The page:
Kratom Identified as Natural Opioid by the FDA: Here’s What Consumers Should Know
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Kratom is a tropical tree (Mitragyna speciosa), which is only found in Southeast Asia. It has been traditionally used for centuries for medicinal purposes. Recently introduced in the United States as an herbal supplement, kratom has gained popularity as “a safe and legal psychoactive product that improves mood, relieves pain and may provide benefits in opiate addiction.”
Currently, kratom is legally sold in the U.S. However, the Food and Drug Administration (FDA) and other federal agencies have been investigating this herbal supplement to determine its future status.
Kratom Contains Compounds Similar to Opioids
The psychoactive substances found in kratom (mitragynine and 7-hydroxymitragynine) are thought to act on opioid receptors in the brain. But until recently, it was not known whether the active substances found in kratom were opioids.
A recent study using computational modeling from the FDA found that the most prevalent compounds in kratom, including mitragynine, have the most structural similarity to controlled opioid analgesics such as morphine derivatives. These compounds also bind to receptors that act as strong opioid agonists.
Kratom Has Led to Overdose Deaths
For over a decade, kratom has been used for the self-treatment of opioid withdrawal in the U.S. However, continued claims that it can ease opioid dependence are unsubstantiated and may lead to an addiction and withdrawal from kratom itself.
In fact, kratom overdose has led to at least 44 deaths in the U.S. Although this number pales in comparison to the 197,000 deaths from prescription opioid overdose from 1999-2016, both the addictive potential and potential harm of kratom warrants further investigation into its regulation as a controlled substance.
Furthermore, the risks of combining kratom with other prescription drugs may be similar to that of FDA-approved opioids. However, definitive studies have not been conducted.
Kratom Recalls Issued Due to Salmonella Contamination
So far in 2018, kratom products have been recalled 19 times by the FDA. These recalls did not occur due to the potential opioid effect of kratom, but for its contamination with a rare strain of Salmonella that poses food safety risks.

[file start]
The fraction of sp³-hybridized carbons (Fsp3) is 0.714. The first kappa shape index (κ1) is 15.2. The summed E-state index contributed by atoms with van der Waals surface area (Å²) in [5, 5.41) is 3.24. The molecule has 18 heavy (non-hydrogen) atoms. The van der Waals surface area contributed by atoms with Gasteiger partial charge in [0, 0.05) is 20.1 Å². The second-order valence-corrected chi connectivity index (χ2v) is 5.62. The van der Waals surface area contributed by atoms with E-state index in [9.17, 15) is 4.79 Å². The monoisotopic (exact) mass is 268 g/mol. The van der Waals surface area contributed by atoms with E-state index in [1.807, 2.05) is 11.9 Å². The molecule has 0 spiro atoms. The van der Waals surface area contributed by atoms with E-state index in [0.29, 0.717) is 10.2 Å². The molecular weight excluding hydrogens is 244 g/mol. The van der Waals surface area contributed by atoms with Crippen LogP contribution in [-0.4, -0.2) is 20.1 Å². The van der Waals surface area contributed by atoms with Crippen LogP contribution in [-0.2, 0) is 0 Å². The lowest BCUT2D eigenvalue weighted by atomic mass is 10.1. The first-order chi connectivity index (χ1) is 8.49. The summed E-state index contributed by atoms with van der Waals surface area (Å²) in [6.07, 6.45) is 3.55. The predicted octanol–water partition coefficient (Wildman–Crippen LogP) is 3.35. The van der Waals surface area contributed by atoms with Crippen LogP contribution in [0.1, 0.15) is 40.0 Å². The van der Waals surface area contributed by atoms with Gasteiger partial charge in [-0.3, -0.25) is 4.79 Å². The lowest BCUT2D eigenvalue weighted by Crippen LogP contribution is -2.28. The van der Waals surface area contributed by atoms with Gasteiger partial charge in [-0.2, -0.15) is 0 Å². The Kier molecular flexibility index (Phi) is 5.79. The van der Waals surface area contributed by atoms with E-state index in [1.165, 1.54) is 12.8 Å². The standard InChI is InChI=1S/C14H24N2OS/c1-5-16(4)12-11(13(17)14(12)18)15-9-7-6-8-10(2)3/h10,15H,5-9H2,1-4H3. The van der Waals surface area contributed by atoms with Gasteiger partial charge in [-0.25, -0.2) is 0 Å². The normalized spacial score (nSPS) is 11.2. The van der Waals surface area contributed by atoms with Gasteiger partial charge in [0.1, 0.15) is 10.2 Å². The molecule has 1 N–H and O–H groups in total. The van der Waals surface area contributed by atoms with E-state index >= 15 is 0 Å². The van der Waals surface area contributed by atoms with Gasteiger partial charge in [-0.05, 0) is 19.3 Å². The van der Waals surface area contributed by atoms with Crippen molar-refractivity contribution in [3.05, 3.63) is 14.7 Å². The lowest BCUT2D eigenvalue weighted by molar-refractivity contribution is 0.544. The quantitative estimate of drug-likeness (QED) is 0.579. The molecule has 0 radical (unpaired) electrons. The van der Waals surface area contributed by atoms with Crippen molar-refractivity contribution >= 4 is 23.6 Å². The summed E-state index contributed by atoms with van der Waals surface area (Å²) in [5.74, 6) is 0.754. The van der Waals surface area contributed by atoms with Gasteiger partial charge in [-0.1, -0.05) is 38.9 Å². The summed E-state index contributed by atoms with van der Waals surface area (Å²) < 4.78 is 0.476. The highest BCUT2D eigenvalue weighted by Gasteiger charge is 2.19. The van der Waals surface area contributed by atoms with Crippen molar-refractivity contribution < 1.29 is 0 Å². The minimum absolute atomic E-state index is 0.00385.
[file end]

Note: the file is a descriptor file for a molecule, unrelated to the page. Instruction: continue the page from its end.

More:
The FDA urges consumers who use kratom supplements to dispose of them and contact a healthcare provider if they experience symptoms such as “fever, diarrhea (which may be bloody), nausea, vomiting and abdominal pain. In rare circumstances, infection with Salmonella can result in the organism getting into the bloodstream and producing more severe illnesses
such as arterial infections (i.e., infected aneurysms), endocarditis and arthritis.”
DEA: Kratom Is a ‘Drug of Concern’
The Drug Enforcement Administration (DEA) currently lists kratom as a “drug of concern” and states that it is an addictive drug that “causes hallucinations, delusion and confusion.” It is neither illegal nor approved for medical use in the U.S. However, seven states, three cities and the District of Columbia currently prohibit the possession and use of kratom.
If You Use Kratom, Report Adverse Reactions to the FDA
If you currently use kratom as an herbal supplement and experience an adverse reaction, report it through the FDA’s MedWatch program. This will provide the FDA with additional information for determining the safety of kratom use.
About the Authors: Dr. Jennifer Sedillo is an Associate Professor for the APUS Public Health Program. Her training is in cellular and molecular microbiology. She has been a co-author on many peer-reviewed articles. Her dissertation research was in molecular biology of malaria. Her current research interests are in public health community outreach and food safety. Follow the AMU & APU Public Health Facebook Page.
Nirav Patel, EN VSP, is an active-duty officer in the United States Army pursuing a master of public health with American Military University. Nirav’s background is in environmental engineering, in which he possesses tremendous leadership skills. Nirav is currently a digital volunteer for AMU and a coach for Cricket Academy in Austin, Texas. To contact the authors, send an email to IPSauthors@apus.edu.com. For more articles featuring insight from industry experts, subscribe to In Public Safety’s bi-monthly newsletter.
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